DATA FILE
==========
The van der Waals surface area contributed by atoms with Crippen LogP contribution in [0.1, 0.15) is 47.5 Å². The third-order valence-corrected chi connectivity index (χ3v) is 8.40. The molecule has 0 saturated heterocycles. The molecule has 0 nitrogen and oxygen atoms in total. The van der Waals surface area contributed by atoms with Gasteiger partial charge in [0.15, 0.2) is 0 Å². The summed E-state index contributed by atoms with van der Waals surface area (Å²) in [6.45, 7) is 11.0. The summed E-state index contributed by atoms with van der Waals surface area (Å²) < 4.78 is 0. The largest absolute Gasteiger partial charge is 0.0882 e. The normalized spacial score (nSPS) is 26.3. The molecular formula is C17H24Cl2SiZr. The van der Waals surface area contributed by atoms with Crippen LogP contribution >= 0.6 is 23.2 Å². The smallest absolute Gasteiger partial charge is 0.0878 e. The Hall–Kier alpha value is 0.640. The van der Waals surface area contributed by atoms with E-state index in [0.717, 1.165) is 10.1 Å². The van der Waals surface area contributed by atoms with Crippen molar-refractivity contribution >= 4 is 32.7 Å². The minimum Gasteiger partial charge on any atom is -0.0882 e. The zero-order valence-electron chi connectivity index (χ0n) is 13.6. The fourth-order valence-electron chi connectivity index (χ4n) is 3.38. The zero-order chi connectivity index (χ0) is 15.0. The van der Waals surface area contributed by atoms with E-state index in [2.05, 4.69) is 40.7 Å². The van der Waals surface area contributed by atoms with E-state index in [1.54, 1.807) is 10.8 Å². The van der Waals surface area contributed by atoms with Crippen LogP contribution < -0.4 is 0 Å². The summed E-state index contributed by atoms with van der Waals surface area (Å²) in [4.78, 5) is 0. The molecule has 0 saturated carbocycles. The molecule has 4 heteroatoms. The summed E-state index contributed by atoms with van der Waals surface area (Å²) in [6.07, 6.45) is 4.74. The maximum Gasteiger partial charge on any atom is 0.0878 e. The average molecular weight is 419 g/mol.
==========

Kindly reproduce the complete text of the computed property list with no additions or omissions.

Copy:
The van der Waals surface area contributed by atoms with Crippen LogP contribution in [0.1, 0.15) is 47.5 Å². The third-order valence-corrected chi connectivity index (χ3v) is 8.40. The molecule has 0 saturated heterocycles. The molecule has 0 nitrogen and oxygen atoms in total. The van der Waals surface area contributed by atoms with Gasteiger partial charge in [0.15, 0.2) is 0 Å². The summed E-state index contributed by atoms with van der Waals surface area (Å²) in [6.45, 7) is 11.0. The summed E-state index contributed by atoms with van der Waals surface area (Å²) < 4.78 is 0. The largest absolute Gasteiger partial charge is 0.0882 e. The normalized spacial score (nSPS) is 26.3. The molecular formula is C17H24Cl2SiZr. The van der Waals surface area contributed by atoms with Crippen LogP contribution >= 0.6 is 23.2 Å². The smallest absolute Gasteiger partial charge is 0.0878 e. The Hall–Kier alpha value is 0.640. The van der Waals surface area contributed by atoms with E-state index in [0.717, 1.165) is 10.1 Å². The van der Waals surface area contributed by atoms with Crippen molar-refractivity contribution >= 4 is 32.7 Å². The minimum Gasteiger partial charge on any atom is -0.0882 e. The zero-order valence-electron chi connectivity index (χ0n) is 13.6. The fourth-order valence-electron chi connectivity index (χ4n) is 3.38. The zero-order chi connectivity index (χ0) is 15.0. The van der Waals surface area contributed by atoms with E-state index in [2.05, 4.69) is 40.7 Å². The van der Waals surface area contributed by atoms with E-state index in [1.54, 1.807) is 10.8 Å². The van der Waals surface area contributed by atoms with Crippen LogP contribution < -0.4 is 0 Å². The summed E-state index contributed by atoms with van der Waals surface area (Å²) in [4.78, 5) is 0. The molecule has 0 saturated carbocycles. The molecule has 4 heteroatoms. The summed E-state index contributed by atoms with van der Waals surface area (Å²) in [6.07, 6.45) is 4.74. The maximum Gasteiger partial charge on any atom is 0.0878 e. The average molecular weight is 419 g/mol.